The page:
Though many fans (and even Noel himself) tend to overlook this song nowdays, at the time Gallagher praised the song as one of his favorites.
In a Q Magazine interview in 1997, he stated: “I sang this one. Of course, me and Liam had a row about it. ‘Why can’t I sing that?’ ‘OK, I’ll do Fade In/Out then.’ ‘No, you won’t.’ But it’s his favorite track now. The first line, ‘An extraordinary guy/Can never have an ordinary day’ comes from him asking me: “How come you never get into any of the situations I get into?” And I borrowed something from Tony Blair’s speech at the Labour Party conference last autumn (“There are but a thousand days preparing for a thousand years”).” Gallagher has more recently called the Tony Blair era “a great time in history”, though he does regret taking a now-famous photo with him. “I can still smell the cheese!” he exclaimed in a 2013 article.
The best part of the story of “Magic Pie” comes from how the name came about.
“The magic pie happened when I was pissed and looking in a rhyming dictionary for a word with an ‘I’ ending. I saw ‘magpie’ but I read it as ‘magic pie’. I thought That conjures up a few things.” Gallagher explained.
5. Overblown Anticipation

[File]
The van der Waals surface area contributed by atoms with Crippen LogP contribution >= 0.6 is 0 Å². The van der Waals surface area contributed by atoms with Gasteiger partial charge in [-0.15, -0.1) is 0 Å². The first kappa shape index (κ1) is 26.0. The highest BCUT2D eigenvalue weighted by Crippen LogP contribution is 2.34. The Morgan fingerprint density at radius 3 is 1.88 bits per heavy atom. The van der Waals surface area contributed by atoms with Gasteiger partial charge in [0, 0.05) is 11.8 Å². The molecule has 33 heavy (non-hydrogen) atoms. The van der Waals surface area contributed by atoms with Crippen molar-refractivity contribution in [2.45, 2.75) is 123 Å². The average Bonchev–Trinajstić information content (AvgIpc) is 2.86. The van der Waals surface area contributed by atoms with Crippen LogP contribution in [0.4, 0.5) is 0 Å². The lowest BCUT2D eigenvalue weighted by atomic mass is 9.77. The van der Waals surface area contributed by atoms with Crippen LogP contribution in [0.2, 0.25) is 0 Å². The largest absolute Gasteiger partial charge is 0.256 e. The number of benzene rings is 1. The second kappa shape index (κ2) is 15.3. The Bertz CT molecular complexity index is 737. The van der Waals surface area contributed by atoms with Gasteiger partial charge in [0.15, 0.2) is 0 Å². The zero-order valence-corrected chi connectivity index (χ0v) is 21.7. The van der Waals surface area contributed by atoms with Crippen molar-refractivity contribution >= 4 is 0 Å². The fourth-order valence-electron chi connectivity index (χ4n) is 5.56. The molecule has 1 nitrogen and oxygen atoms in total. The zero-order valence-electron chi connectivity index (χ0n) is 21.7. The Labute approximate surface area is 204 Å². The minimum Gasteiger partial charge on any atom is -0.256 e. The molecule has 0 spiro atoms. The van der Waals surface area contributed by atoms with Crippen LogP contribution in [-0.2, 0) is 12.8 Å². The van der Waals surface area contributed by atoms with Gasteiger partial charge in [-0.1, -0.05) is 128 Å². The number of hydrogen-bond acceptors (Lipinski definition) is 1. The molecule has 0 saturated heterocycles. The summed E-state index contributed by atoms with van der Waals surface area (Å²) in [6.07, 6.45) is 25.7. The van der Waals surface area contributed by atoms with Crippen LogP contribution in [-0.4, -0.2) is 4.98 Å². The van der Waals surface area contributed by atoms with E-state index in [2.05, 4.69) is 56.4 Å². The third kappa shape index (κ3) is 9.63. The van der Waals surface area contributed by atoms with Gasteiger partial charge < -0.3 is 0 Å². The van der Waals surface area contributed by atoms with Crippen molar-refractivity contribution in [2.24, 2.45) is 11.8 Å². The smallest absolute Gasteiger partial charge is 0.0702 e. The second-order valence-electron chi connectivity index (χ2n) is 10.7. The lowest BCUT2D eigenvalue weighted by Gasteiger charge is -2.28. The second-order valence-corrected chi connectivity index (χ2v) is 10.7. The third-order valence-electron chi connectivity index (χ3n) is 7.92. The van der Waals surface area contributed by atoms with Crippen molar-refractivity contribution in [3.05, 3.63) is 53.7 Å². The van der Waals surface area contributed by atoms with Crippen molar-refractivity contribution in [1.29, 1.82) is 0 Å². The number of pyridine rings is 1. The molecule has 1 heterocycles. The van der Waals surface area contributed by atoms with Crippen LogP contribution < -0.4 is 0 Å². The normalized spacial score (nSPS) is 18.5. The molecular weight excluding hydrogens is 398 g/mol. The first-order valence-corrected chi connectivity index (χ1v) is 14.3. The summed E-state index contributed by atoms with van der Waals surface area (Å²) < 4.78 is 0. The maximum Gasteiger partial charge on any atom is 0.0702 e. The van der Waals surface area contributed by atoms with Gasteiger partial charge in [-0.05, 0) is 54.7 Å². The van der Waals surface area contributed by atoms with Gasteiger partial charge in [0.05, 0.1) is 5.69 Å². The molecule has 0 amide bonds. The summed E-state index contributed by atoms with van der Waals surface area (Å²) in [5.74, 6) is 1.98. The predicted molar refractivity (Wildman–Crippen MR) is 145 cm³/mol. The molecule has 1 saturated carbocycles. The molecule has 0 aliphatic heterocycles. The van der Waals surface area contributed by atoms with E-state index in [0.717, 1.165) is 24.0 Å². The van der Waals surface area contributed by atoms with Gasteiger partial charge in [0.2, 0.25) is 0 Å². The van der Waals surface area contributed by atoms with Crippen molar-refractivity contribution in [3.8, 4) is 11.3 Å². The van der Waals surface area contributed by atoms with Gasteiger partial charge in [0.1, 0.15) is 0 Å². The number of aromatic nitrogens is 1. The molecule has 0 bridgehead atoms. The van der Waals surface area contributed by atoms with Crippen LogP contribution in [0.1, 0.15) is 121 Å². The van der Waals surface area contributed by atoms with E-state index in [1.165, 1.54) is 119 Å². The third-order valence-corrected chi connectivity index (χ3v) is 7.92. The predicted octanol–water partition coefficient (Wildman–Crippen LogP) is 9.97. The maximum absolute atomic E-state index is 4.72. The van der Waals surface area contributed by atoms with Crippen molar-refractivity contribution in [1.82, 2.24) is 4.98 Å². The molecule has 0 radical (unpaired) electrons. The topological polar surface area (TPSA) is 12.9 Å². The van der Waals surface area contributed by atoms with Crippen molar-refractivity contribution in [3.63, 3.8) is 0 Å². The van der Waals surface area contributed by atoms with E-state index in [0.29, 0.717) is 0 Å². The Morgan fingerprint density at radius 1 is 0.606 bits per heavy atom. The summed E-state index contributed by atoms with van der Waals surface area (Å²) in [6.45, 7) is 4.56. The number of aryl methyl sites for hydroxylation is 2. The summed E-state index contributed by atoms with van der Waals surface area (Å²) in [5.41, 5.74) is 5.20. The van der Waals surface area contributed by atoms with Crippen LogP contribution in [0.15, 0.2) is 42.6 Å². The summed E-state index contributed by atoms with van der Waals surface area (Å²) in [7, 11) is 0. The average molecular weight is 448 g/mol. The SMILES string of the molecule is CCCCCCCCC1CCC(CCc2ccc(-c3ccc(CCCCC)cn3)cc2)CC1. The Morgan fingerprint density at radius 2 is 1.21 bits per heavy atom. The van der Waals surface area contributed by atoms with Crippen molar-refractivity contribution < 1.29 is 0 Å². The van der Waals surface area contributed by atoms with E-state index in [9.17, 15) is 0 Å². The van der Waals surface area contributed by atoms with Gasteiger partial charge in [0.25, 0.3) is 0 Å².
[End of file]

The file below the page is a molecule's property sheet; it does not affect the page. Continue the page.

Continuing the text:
After the unbelievable success of 1995’s (What’s The Story) Morning Glory? and the mega-concerts the band performed in 1996, anticipation for the new record was out of control. In the months leading up to the release of Be Here Now there was a sense of paranoia about tracks leaking early, and some insiders indicated they were worried about the reception of the record before its release. To help quench fears of over-hype, Oasis’ management company Ignition wanted only promotional posters and things of that nature as opposed to television ads or billboards to keep it ‘low-key’.
Unfortunately for Ignition, the company’s overblown attempt at being low-key led to even more hype — much of it now centered around the unusual amount of secrecy behind the album release. Strange stories include BBC Radio One receiving a three track sampler of the album that could only be played under the condition that disc jockey Steve Lamacq talked over them. The day after airing them, Lamacq received a call from Ignition saying that he could no longer play the songs because he didn’t talk enough over them. Another odd instance occurred when an employee of Creation Records checked people’s phones over fears The Sun had tapped them. Promotional cassette copies even came with a contract clause that stated journalists could not discuss the album with anybody. In 1999, Marketing Executive of Creation Records, Emma Greengrass admitted that “a lot of the things that we did were ridiculous”.
Release day was treated like a historic event, with the date printed on the inner-sleeve of the record as a way for people to commemorate it. Some people who bought the album on release day were given a special receipt with the date on it. From a cultural perspective, it really was a historic date: it marked the end of an era; the end of Oasis being on top of the world, the end of the original lineup and (perhaps most importantly) the end of Britpop.